Yesterday while coaching a scientist on her writing, I suggested that she consider simplifying this wording: “The results of this trial may elucidate the most efficacious intervention strategies . . .”
“Intervention strategies” is well-understood, common language in her scientific field, so I did not object to that phrase.
The words elucidate and efficacious have simpler substitutes: for elucidate, there are reveal, illuminate, explain, and clarify. For efficacious, there are effective, efficient, valuable, and other words, depending on the scientist’s meaning. Nevertheless, it’s possible that her audience would appreciate efficacious if it’s meaningful scientific jargon. That's why I asked her to consider simplifying--not just to make changes without thinking.
Is changing elucidate to reveal, and efficacious to effective “dumbing down” a piece of writing?
I say no. It's not dumbing down your writing. It's using smart communication techniques.
Rather than “dumbing down,” I view those changes as efforts to communicate clearly with the widest range of people. And unless you are writing for a specific group of experts, you should write for a wide range of people, whether they are customers, employees, citizens, subscribers, students, parents, patients, or users.
To communicate clearly with the widest range of readers, follow the six recommendations below.
1. Use simple words.
State that your program will begin rather than commence. Include drawings rather than depictions. Stop utilizing; simply use.
2. Avoid unfamiliar though trendy words such as nascent and paradigm.
Instead, use a synonym that everyone recognizes. Synonyms for nascent, for example, are promising, hopeful, budding, emerging, and growing. Synonyms for paradigm are model, pattern, and framework. Pick the word that most clearly fits your meaning.
3. Use standard words rather than creative substitutes, especially in technical documents.
I once bought an external hard drive for my computer. Trying to follow the instructions, I came across the word forget where I expected to find delete. And instead of file, the instructions used snapshot. Rather than source, which I understand completely, the instructions referred to a volume. Each of these choices slowed me down and created doubts that I was using the drive correctly. If the word choices were an attempt to simplify, the attempt was not successful.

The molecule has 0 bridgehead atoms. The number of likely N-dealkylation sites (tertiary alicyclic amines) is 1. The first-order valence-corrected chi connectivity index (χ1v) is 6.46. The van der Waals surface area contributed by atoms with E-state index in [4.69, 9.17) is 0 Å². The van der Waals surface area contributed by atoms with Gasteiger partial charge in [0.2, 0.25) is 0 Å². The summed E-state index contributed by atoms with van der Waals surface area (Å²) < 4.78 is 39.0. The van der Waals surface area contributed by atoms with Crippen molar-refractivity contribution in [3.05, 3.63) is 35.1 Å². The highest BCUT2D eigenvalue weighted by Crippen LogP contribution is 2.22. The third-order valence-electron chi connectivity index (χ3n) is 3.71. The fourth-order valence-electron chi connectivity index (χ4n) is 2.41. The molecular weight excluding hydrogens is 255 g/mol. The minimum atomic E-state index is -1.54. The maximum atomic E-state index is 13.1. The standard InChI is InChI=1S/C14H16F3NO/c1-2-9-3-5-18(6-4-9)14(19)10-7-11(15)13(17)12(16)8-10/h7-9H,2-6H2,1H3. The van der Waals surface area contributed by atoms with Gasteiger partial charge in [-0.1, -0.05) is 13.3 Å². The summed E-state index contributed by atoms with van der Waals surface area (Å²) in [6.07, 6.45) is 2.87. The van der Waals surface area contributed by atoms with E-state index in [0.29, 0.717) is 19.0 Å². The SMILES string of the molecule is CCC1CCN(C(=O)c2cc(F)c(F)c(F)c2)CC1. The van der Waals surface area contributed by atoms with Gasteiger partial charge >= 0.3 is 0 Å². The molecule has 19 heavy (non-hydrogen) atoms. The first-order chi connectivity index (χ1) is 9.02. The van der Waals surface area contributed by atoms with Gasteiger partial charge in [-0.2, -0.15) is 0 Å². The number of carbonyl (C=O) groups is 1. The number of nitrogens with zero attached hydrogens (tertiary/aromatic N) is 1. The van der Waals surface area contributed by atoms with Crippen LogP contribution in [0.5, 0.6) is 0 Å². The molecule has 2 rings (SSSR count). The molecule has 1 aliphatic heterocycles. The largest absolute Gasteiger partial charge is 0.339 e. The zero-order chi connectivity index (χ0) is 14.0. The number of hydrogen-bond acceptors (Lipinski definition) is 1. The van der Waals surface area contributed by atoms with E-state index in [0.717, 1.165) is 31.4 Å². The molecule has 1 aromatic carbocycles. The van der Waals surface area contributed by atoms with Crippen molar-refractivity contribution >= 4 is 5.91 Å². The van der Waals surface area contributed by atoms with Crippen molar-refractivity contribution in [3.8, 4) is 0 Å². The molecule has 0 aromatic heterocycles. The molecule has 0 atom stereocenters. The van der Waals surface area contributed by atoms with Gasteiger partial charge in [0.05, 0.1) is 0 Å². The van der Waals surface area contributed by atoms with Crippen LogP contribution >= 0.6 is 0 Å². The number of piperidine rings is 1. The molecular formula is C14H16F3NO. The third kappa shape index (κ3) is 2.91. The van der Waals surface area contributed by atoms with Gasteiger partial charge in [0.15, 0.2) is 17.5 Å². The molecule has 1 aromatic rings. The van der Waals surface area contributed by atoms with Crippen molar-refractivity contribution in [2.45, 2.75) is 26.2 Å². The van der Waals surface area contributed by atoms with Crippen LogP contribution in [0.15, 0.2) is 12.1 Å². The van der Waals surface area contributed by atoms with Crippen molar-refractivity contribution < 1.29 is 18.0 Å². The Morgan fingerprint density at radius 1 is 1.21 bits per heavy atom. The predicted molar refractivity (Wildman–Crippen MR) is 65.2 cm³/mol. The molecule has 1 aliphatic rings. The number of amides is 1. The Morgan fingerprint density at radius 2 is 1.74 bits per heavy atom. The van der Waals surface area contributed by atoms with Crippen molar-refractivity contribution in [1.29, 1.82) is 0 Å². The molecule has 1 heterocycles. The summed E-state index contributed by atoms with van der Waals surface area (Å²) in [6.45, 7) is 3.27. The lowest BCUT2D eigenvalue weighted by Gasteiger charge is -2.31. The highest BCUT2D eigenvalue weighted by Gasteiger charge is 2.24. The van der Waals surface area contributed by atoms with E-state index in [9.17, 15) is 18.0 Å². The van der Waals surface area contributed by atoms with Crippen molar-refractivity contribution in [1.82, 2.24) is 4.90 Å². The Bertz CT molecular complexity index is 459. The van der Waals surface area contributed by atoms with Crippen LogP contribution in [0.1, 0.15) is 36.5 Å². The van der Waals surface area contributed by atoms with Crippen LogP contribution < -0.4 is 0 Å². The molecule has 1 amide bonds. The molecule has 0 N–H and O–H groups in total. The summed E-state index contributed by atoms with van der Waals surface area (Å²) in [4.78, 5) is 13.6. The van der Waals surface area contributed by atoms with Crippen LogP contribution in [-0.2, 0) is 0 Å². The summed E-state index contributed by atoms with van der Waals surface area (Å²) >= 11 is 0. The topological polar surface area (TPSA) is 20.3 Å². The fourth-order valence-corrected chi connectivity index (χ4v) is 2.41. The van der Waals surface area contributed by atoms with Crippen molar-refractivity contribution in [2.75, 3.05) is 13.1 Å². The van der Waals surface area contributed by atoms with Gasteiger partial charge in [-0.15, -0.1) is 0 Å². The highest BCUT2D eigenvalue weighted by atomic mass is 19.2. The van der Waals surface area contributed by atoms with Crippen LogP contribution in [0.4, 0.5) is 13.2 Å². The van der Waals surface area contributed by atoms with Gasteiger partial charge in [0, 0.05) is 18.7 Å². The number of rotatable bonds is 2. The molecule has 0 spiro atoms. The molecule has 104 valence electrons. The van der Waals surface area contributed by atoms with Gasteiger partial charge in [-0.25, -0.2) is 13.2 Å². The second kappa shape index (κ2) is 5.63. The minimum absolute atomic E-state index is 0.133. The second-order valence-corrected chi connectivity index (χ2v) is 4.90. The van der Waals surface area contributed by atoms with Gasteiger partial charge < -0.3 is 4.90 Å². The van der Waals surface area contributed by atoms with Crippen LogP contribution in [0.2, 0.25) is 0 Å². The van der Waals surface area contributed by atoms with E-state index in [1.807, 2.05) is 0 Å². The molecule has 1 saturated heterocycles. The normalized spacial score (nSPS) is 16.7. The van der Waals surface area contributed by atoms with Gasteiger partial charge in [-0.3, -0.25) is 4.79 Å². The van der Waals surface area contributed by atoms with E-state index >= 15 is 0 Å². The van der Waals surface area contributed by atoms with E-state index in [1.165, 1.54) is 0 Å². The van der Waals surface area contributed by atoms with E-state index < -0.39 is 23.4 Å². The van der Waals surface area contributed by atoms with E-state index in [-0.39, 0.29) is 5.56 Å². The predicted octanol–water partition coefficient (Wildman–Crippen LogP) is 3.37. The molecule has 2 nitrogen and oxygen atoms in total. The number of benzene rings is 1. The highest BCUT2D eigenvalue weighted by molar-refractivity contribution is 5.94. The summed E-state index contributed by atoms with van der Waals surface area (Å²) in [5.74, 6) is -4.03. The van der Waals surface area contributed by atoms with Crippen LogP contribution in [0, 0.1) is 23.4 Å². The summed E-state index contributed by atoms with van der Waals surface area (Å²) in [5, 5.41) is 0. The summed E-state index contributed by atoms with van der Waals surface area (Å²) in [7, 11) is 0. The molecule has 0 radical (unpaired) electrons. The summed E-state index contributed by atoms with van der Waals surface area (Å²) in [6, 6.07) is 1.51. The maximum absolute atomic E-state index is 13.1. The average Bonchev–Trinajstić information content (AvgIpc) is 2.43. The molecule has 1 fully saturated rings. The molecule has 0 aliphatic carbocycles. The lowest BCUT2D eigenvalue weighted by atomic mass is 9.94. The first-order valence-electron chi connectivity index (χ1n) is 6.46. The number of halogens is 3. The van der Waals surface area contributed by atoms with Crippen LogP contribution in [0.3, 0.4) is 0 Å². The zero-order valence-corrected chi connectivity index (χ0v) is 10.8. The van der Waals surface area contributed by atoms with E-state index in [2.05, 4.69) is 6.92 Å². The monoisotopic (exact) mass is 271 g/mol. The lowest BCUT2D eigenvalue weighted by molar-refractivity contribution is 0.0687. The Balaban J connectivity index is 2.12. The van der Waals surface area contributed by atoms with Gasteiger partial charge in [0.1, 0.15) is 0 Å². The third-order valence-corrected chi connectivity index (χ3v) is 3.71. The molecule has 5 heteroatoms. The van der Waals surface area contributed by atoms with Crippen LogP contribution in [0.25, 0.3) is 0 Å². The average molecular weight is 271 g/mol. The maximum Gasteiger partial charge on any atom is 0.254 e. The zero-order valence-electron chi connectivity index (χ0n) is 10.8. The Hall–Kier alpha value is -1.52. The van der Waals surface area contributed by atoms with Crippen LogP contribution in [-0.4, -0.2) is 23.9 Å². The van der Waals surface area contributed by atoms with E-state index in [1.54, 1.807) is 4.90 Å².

4. Avoid using newly minted words until their meaning is clear.
In a news article about landslides in California, an individual used the word mansionize. In the context, I believe she meant “to change the character of a neighborhood by building mansions in it.” But she may have meant “to renovate a home into a mansion.” Although mansionize may seem clear, it isn’t.
For the sake of clarity, use familiar expressions, even when using them means using more words.
5. Avoid "shoulding on" your readers.
When I ask writers whether their readers will understand their words, technical terms, or acronyms, sometimes the response is “Well, they should.” But whether they should or not is irrelevant. The question is “Will they?” Perhaps your readers should know you mean “Fault Tree Analysis,” but to them “FTA” may mean “Free Trade Agreement.” Spell out terms rather than creating work (or confusion) for readers.
6. Break your long sentences into short, crisp ones.
Your favorite novelist in college may have written a sentence a whole page long, but his or her purpose was not to inform. It may have been to enlighten or provoke the reader, to create a marvelous new world, or to push the limits of language. In contrast, your purpose is to communicate clearly with your readers. Keep it simple.
For easy understanding, sentences should average no more than 15 words. Sentences in this article average 12 words.
Do you have examples or ideas on writing to meet a range of readers' needs? Please share them.
You may be interested in these blog posts on the related topic of jargon: